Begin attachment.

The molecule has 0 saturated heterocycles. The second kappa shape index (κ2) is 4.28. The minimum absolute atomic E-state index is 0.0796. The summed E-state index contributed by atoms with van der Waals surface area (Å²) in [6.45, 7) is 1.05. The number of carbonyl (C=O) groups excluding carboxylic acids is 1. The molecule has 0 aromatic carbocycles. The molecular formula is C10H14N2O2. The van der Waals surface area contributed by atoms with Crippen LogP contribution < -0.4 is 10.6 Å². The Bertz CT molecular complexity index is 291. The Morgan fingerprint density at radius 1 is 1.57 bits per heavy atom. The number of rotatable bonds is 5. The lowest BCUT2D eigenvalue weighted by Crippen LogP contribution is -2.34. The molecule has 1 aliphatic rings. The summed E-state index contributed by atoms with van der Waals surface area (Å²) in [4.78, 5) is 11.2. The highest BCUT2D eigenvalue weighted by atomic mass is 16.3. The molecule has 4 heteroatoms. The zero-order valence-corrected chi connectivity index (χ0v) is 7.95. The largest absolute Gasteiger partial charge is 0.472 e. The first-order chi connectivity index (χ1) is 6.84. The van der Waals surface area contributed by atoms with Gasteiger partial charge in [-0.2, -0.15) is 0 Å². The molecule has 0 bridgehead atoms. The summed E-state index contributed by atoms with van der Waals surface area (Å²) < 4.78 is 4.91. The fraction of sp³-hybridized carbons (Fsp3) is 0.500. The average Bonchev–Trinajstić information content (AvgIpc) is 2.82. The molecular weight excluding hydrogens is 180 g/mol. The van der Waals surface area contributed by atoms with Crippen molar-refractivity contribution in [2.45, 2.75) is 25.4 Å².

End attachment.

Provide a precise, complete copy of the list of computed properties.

The molecule has 0 saturated heterocycles. The second kappa shape index (κ2) is 4.28. The minimum absolute atomic E-state index is 0.0796. The summed E-state index contributed by atoms with van der Waals surface area (Å²) in [6.45, 7) is 1.05. The number of carbonyl (C=O) groups excluding carboxylic acids is 1. The molecule has 0 aromatic carbocycles. The molecular formula is C10H14N2O2. The van der Waals surface area contributed by atoms with Crippen LogP contribution < -0.4 is 10.6 Å². The Bertz CT molecular complexity index is 291. The Morgan fingerprint density at radius 1 is 1.57 bits per heavy atom. The number of rotatable bonds is 5. The lowest BCUT2D eigenvalue weighted by Crippen LogP contribution is -2.34. The molecule has 1 aliphatic rings. The summed E-state index contributed by atoms with van der Waals surface area (Å²) in [4.78, 5) is 11.2. The highest BCUT2D eigenvalue weighted by atomic mass is 16.3. The molecule has 4 heteroatoms. The zero-order valence-corrected chi connectivity index (χ0v) is 7.95. The largest absolute Gasteiger partial charge is 0.472 e. The first-order chi connectivity index (χ1) is 6.84. The van der Waals surface area contributed by atoms with Gasteiger partial charge in [-0.2, -0.15) is 0 Å². The molecule has 0 bridgehead atoms. The summed E-state index contributed by atoms with van der Waals surface area (Å²) < 4.78 is 4.91. The fraction of sp³-hybridized carbons (Fsp3) is 0.500. The average Bonchev–Trinajstić information content (AvgIpc) is 2.82. The molecular weight excluding hydrogens is 180 g/mol. The van der Waals surface area contributed by atoms with Crippen molar-refractivity contribution in [2.45, 2.75) is 25.4 Å².